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Morgues need trailers | Biden scales back | Strike at Kellogg’s

Wednesday, October 6, 2021




► LIVE from the Seattle Times — Coronavirus daily news update, Oct. 6 — The latest count of COVID-19 cases in Washington totals 667,834 infections (14-day average of cases per day: 2,816) and 7,807 deaths.

► From the Olympian — 20 more Thurston residents die of COVID-19 in past week as case count remains high — For the past nine weeks, weekly case counts have been higher than 600, indicating persistently high levels of disease activity. However, this week’s case count fell from the 743 last week to 692.

► From the Daily News — Refrigerated trailer relieves Cowlitz County morgue

► From the Wenatchee World — County approves purchase of mobile morgue trailer

MORE local COVID updates in today’s Bellingham Herald, Peninsula Daily News, and the Tri-City Herald.

► From the Washington Post — COVID cases in kids are soaring. In Tennessee, most remain unmasked and unvaccinated. — A pandemic that first ravaged nursing homes is, today, more likely to rage through school lunchrooms. Children are still far less likely to become dangerously ill than older people, but with so many becoming infected, pediatric hospitalizations have spiked in the last few weeks.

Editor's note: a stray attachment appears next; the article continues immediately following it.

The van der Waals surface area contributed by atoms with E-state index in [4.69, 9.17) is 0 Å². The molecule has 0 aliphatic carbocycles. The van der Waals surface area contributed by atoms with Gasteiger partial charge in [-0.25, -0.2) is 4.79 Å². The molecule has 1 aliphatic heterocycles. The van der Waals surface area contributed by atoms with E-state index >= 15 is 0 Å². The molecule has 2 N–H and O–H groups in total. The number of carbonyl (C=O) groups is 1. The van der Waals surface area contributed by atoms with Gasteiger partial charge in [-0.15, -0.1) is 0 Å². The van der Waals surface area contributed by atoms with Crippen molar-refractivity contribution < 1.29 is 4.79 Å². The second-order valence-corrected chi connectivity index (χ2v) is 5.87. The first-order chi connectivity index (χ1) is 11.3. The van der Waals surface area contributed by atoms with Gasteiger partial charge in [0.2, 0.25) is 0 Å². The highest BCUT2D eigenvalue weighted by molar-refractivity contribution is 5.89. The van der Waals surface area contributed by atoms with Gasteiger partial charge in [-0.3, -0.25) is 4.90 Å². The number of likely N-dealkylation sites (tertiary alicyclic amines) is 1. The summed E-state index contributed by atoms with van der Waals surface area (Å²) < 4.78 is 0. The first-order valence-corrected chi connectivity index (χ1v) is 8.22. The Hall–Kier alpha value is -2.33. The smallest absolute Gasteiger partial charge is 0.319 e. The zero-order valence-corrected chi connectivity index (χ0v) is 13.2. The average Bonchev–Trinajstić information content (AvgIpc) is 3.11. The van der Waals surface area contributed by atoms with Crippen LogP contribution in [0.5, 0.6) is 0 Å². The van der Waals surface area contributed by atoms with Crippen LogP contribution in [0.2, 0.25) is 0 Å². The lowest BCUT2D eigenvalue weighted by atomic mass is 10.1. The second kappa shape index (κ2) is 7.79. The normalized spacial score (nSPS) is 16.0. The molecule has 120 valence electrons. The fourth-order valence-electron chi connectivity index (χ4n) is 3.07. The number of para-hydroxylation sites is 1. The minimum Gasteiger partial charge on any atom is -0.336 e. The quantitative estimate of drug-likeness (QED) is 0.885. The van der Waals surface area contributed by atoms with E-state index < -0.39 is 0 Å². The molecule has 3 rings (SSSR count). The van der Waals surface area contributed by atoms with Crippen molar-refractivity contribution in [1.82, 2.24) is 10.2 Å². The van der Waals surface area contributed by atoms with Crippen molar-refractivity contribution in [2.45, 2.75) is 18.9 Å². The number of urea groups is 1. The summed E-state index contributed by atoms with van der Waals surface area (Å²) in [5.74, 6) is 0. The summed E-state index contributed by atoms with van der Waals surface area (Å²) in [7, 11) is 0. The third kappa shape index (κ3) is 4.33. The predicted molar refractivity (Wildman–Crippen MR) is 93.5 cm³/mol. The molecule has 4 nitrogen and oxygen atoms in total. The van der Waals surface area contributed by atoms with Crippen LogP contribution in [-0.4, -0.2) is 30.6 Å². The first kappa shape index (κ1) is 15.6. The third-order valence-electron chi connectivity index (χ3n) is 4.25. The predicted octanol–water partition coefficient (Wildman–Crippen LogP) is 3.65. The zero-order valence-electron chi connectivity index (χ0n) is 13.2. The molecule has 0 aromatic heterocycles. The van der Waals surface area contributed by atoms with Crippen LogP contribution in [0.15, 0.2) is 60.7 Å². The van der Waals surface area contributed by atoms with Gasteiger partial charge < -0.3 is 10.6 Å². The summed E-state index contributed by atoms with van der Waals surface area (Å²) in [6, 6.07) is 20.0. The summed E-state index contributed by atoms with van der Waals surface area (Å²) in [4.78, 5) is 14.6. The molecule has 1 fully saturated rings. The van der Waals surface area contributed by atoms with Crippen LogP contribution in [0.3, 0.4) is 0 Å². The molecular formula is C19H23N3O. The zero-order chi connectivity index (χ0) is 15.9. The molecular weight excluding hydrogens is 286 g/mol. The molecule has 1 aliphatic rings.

► From HuffPost — Watchdog report exposes stunning frequency of Fox News’ vaccine-bashing — Fox News aired claims that undermine COVID-19 vaccines on 99% of days in the last six months, according to Media Matters for America.




► From KUOW — Hospital leaders cautiously optimistic as Washington’s vaccine mandate deadline nears — As of the end of September, several hospital systems in the Seattle area were reporting high compliance. UW Medicine hospitals reported 97% of staff were vaccinated, with compliance upwards of 99% among physicians. Swedish health services reported 98% of workers were either vaccinated or had an approved exemption, up from earlier in the month. The Washington State Hospital Association will conduct a survey in the coming week to determine how many workers are out of compliance, and may risk losing their jobs come the deadline.

► From the Seattle Times — Kaiser Permanente suspends 2,200 employees who didn’t get COVID-19 vaccine — Kaiser Permanente announced Tuesday that it had put a little more than 2,200 employees on unpaid leave nationwide because they had failed to either get the COVID-19 vaccine or to provide a religious or medical exemption.